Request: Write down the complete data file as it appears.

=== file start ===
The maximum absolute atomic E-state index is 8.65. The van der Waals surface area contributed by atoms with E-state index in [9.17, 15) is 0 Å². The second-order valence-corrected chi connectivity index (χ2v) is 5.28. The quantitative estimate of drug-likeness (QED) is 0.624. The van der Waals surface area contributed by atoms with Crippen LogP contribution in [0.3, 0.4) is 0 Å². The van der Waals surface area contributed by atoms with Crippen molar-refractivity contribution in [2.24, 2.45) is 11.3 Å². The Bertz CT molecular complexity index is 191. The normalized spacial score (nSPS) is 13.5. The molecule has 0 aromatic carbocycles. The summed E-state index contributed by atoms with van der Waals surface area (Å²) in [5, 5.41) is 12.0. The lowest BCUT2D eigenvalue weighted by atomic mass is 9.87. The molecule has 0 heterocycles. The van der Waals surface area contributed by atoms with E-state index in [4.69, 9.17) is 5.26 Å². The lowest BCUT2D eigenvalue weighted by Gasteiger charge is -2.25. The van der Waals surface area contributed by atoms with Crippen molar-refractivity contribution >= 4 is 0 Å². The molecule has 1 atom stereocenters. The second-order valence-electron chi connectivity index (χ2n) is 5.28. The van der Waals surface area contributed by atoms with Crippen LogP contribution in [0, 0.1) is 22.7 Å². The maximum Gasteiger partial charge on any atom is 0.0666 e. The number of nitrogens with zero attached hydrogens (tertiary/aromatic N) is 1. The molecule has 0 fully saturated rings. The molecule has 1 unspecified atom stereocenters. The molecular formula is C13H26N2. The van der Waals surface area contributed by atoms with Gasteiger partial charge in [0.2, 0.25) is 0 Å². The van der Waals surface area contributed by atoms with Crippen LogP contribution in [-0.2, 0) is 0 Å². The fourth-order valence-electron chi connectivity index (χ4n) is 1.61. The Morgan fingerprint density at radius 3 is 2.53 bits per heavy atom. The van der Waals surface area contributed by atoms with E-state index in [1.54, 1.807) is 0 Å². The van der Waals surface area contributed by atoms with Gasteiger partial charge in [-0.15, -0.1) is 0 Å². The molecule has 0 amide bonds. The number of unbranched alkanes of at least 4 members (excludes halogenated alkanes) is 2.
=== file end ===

The maximum absolute atomic E-state index is 8.65. The van der Waals surface area contributed by atoms with E-state index in [9.17, 15) is 0 Å². The second-order valence-corrected chi connectivity index (χ2v) is 5.28. The quantitative estimate of drug-likeness (QED) is 0.624. The van der Waals surface area contributed by atoms with Crippen LogP contribution in [0.3, 0.4) is 0 Å². The van der Waals surface area contributed by atoms with Crippen molar-refractivity contribution in [2.24, 2.45) is 11.3 Å². The Bertz CT molecular complexity index is 191. The normalized spacial score (nSPS) is 13.5. The molecule has 0 aromatic carbocycles. The summed E-state index contributed by atoms with van der Waals surface area (Å²) in [5, 5.41) is 12.0. The lowest BCUT2D eigenvalue weighted by atomic mass is 9.87. The molecule has 0 heterocycles. The van der Waals surface area contributed by atoms with E-state index in [4.69, 9.17) is 5.26 Å². The lowest BCUT2D eigenvalue weighted by Gasteiger charge is -2.25. The van der Waals surface area contributed by atoms with Crippen molar-refractivity contribution >= 4 is 0 Å². The molecule has 1 atom stereocenters. The second-order valence-electron chi connectivity index (χ2n) is 5.28. The van der Waals surface area contributed by atoms with Crippen LogP contribution in [0, 0.1) is 22.7 Å². The maximum Gasteiger partial charge on any atom is 0.0666 e. The number of nitrogens with zero attached hydrogens (tertiary/aromatic N) is 1. The molecule has 0 fully saturated rings. The molecule has 1 unspecified atom stereocenters. The molecular formula is C13H26N2. The van der Waals surface area contributed by atoms with Gasteiger partial charge in [0.2, 0.25) is 0 Å². The van der Waals surface area contributed by atoms with Crippen LogP contribution in [-0.2, 0) is 0 Å². The fourth-order valence-electron chi connectivity index (χ4n) is 1.61. The Morgan fingerprint density at radius 3 is 2.53 bits per heavy atom. The van der Waals surface area contributed by atoms with E-state index in [1.54, 1.807) is 0 Å². The van der Waals surface area contributed by atoms with Gasteiger partial charge in [-0.15, -0.1) is 0 Å². The molecule has 0 amide bonds. The number of unbranched alkanes of at least 4 members (excludes halogenated alkanes) is 2.